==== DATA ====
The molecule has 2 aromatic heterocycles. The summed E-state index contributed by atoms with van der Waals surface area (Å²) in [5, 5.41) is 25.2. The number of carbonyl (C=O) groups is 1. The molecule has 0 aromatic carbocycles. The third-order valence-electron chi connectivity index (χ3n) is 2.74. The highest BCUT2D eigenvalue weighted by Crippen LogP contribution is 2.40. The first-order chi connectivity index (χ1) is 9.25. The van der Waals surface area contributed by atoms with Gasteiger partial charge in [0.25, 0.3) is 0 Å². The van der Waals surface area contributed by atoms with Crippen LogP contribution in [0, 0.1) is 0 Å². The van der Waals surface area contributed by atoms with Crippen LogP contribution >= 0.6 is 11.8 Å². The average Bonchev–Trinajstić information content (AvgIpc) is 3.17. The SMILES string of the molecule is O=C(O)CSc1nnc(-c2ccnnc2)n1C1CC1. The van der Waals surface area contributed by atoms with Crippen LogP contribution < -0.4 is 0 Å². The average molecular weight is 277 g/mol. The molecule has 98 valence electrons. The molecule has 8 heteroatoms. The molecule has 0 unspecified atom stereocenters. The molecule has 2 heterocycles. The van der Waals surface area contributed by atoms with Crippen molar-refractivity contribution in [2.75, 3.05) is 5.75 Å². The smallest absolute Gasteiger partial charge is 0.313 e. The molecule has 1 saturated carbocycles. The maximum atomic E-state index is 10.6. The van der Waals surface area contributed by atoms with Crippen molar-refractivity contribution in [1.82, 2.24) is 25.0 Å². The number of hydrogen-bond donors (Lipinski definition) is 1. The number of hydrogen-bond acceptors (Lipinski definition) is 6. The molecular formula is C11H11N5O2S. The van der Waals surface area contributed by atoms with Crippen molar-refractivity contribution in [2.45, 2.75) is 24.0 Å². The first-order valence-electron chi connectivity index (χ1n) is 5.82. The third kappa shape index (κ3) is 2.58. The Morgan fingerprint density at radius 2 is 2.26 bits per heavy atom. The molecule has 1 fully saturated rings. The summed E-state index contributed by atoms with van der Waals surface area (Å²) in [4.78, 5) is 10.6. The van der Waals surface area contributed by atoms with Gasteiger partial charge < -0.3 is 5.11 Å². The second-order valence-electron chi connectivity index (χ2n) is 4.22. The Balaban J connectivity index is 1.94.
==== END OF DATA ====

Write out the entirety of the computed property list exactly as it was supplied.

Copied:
The molecule has 2 aromatic heterocycles. The summed E-state index contributed by atoms with van der Waals surface area (Å²) in [5, 5.41) is 25.2. The number of carbonyl (C=O) groups is 1. The molecule has 0 aromatic carbocycles. The third-order valence-electron chi connectivity index (χ3n) is 2.74. The highest BCUT2D eigenvalue weighted by Crippen LogP contribution is 2.40. The first-order chi connectivity index (χ1) is 9.25. The van der Waals surface area contributed by atoms with Gasteiger partial charge in [0.25, 0.3) is 0 Å². The van der Waals surface area contributed by atoms with Crippen LogP contribution in [0, 0.1) is 0 Å². The van der Waals surface area contributed by atoms with Crippen LogP contribution >= 0.6 is 11.8 Å². The average Bonchev–Trinajstić information content (AvgIpc) is 3.17. The SMILES string of the molecule is O=C(O)CSc1nnc(-c2ccnnc2)n1C1CC1. The van der Waals surface area contributed by atoms with Crippen LogP contribution < -0.4 is 0 Å². The average molecular weight is 277 g/mol. The molecule has 98 valence electrons. The molecule has 8 heteroatoms. The molecule has 0 unspecified atom stereocenters. The molecule has 2 heterocycles. The van der Waals surface area contributed by atoms with Crippen molar-refractivity contribution in [2.75, 3.05) is 5.75 Å². The smallest absolute Gasteiger partial charge is 0.313 e. The molecule has 1 saturated carbocycles. The maximum atomic E-state index is 10.6. The van der Waals surface area contributed by atoms with Crippen molar-refractivity contribution in [1.82, 2.24) is 25.0 Å². The number of hydrogen-bond donors (Lipinski definition) is 1. The number of hydrogen-bond acceptors (Lipinski definition) is 6. The molecular formula is C11H11N5O2S. The van der Waals surface area contributed by atoms with Crippen molar-refractivity contribution in [2.45, 2.75) is 24.0 Å². The first-order valence-electron chi connectivity index (χ1n) is 5.82. The third kappa shape index (κ3) is 2.58. The Morgan fingerprint density at radius 2 is 2.26 bits per heavy atom. The molecule has 1 fully saturated rings. The summed E-state index contributed by atoms with van der Waals surface area (Å²) in [4.78, 5) is 10.6. The van der Waals surface area contributed by atoms with Gasteiger partial charge < -0.3 is 5.11 Å². The second-order valence-electron chi connectivity index (χ2n) is 4.22. The Balaban J connectivity index is 1.94.